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BLOG: 2018 Buffalo County Property Valuation and Protest

Posted on Tuesday, June 5, 2018 at 6:10 AM by Elizabeth Chrisp

Want the good news or the bad news first?  Alright, good news first: June looks like it will continue to bring us seasonal and thankfully, warmer weather.  Bad news, you may receive a dreaded yellow postcard in your mailbox—a property tax change notification.

According to a recent Kearney Hub article, after a flood of protestors came forward the last two years, the Buffalo County Board of Commissioners have again voted to contract with professional appraisers, Joe Wilson and Ron Elliott of Lincoln, to referee such disputes.  The attorneys at Jacobsen Orr have experience representing clients in these hearings, whether the property is residential, part of a farming operation, commercial, or industrial.  We want you to be informed about how you might seek relief from substantial increases in property valuations.

Please remember that you can try to meet with the county assessor (any time prior to June 30th) and have an informal discussion that may help to resolve an issue or concern you have regarding your property valuation.  If you are unable to visit with the Buffalo County Assessor, or after having done so, you are not satisfied with the result, you have two options:  (1) do nothing and the recent valuation will be your new valuation for tax purposes for 2018 and thereafter (unless changed in the future); or (2) file a protest with the Buffalo County Board of Equalization through the Buffalo County Clerk by June 30th.

If you file a protest (option 2 above), please note that the two issues that you are entitled to raise include: (1) valuation and (2) equalization.  A protest based on valuation means a real property owner asserts that the real property is assessed for more than its market value.[1] A protest based on equalization means a real property owner asserts that the real property is disproportionately valued in relation to similar properties.[2] A real property owner can raise both valuation and equalization as reasons for protesting their real property valuation.

The Buffalo County Assessor’s website has helpful information to help you make the decision to file, or not to file, a protest, as well as the forms that you must use in order to perfect a protest.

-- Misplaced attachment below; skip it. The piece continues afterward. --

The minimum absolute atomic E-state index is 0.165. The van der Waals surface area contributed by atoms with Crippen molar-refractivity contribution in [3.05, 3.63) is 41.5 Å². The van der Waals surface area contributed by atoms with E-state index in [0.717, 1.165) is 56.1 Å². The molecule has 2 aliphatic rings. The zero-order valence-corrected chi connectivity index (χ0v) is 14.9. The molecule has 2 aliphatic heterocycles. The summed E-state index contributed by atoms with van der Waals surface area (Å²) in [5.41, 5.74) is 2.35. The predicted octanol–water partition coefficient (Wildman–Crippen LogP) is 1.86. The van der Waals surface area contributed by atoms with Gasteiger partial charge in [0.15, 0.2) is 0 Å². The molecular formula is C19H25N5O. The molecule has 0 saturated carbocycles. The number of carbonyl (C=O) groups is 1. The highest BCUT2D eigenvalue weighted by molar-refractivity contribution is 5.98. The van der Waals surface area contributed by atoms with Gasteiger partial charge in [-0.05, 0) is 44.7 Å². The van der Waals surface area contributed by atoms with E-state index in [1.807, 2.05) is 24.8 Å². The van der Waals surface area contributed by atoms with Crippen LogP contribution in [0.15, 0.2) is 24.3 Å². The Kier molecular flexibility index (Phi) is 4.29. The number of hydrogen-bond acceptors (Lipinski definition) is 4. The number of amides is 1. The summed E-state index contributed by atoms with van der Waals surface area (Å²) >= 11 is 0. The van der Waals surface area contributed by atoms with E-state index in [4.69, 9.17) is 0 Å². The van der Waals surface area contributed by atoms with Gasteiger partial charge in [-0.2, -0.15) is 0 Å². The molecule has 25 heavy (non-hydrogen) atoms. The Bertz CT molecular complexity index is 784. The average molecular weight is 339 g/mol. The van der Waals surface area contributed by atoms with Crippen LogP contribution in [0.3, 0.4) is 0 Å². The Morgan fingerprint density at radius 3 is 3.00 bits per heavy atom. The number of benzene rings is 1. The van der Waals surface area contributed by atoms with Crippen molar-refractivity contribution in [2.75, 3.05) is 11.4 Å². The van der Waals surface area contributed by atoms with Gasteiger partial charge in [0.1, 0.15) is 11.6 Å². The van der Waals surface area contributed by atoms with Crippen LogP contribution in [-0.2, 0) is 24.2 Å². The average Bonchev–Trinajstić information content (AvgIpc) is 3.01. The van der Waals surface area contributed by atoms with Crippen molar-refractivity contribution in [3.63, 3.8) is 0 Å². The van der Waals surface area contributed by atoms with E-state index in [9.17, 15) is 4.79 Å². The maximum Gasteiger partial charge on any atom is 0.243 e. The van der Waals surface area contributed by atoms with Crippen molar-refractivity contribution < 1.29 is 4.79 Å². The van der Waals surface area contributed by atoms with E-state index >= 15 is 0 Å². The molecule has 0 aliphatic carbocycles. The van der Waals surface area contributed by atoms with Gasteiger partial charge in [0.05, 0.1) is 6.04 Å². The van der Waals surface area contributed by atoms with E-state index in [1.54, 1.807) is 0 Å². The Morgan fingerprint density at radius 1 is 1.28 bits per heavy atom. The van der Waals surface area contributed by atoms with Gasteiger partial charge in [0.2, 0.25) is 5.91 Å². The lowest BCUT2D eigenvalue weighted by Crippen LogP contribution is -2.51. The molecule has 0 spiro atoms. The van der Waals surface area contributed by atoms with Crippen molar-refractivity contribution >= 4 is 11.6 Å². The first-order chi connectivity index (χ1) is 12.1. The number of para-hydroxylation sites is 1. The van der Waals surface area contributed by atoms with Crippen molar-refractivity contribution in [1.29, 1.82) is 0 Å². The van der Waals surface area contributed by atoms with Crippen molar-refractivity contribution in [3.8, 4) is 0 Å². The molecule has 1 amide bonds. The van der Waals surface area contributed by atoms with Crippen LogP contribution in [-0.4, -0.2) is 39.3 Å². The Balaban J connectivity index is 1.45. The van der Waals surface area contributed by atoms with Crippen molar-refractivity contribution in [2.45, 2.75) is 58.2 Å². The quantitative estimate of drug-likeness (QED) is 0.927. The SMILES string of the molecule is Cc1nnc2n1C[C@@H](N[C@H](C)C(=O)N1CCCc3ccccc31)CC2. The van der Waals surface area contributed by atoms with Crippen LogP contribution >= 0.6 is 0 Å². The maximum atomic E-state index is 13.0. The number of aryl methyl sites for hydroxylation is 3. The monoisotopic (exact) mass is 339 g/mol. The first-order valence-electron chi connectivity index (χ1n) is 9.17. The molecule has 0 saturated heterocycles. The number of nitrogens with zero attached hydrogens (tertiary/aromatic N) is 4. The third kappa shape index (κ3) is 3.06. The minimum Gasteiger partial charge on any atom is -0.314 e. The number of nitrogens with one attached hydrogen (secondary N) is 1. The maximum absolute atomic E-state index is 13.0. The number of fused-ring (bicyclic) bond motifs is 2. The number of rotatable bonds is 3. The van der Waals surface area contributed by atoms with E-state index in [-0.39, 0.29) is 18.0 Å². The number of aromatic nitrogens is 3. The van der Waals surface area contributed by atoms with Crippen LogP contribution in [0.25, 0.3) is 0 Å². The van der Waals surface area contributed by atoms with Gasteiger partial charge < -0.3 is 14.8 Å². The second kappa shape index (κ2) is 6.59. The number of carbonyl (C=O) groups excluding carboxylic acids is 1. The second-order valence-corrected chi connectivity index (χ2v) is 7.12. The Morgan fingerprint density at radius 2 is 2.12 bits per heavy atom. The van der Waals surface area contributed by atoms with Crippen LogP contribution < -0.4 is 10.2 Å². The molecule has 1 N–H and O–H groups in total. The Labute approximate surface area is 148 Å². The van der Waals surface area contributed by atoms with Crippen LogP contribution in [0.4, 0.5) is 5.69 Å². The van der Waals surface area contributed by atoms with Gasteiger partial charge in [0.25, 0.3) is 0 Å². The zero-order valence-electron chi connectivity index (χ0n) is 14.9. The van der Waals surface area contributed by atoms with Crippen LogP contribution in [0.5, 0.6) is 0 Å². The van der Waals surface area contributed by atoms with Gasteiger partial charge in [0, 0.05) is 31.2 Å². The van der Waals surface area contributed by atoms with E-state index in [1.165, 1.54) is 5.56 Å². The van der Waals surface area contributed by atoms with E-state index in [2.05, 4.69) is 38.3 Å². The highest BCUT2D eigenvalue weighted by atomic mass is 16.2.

Each person considering a protest of their property valuation should note these important requirements: (1) a protest will be dismissed if it is not filed by June 30, a written statement of the reasons for the protest is not provided, or the protest does not contain a description of the property; and (2) if protesting multiple parcels of real property, a separate protest must be filed for each parcel.[3]

Not every case is appropriate for the filing of a protest. At Jacobsen Orr, we can help you with this decision.  As you can imagine, an attorney is not required to handle a real property owner’s valuation protest, and in some cases it may not be cost effective to do so.  However, we have successfully handled a number of protests and appeals over the years, including appeals in front of the professional appraisers who were retained again this year.  We urge you to consider whether hiring counsel would be helpful and beneficial to you in your situation.  If so, please contact us before the applicable deadline.

 

[1] http://www.buffalogov.org/files/Assessor/Real_Property_Valuation_Protest_Info_Guide.pdf

[2] http://www.buffalogov.org/files/Assessor/Real_Property_Valuation_Protest_Info_Guide.pdf

[3] http://www.buffalogov.org/files/Assessor/Real_Property_Valuation_Protest_Info_Guide.pdf

 

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Posted in: Business, Real Estate
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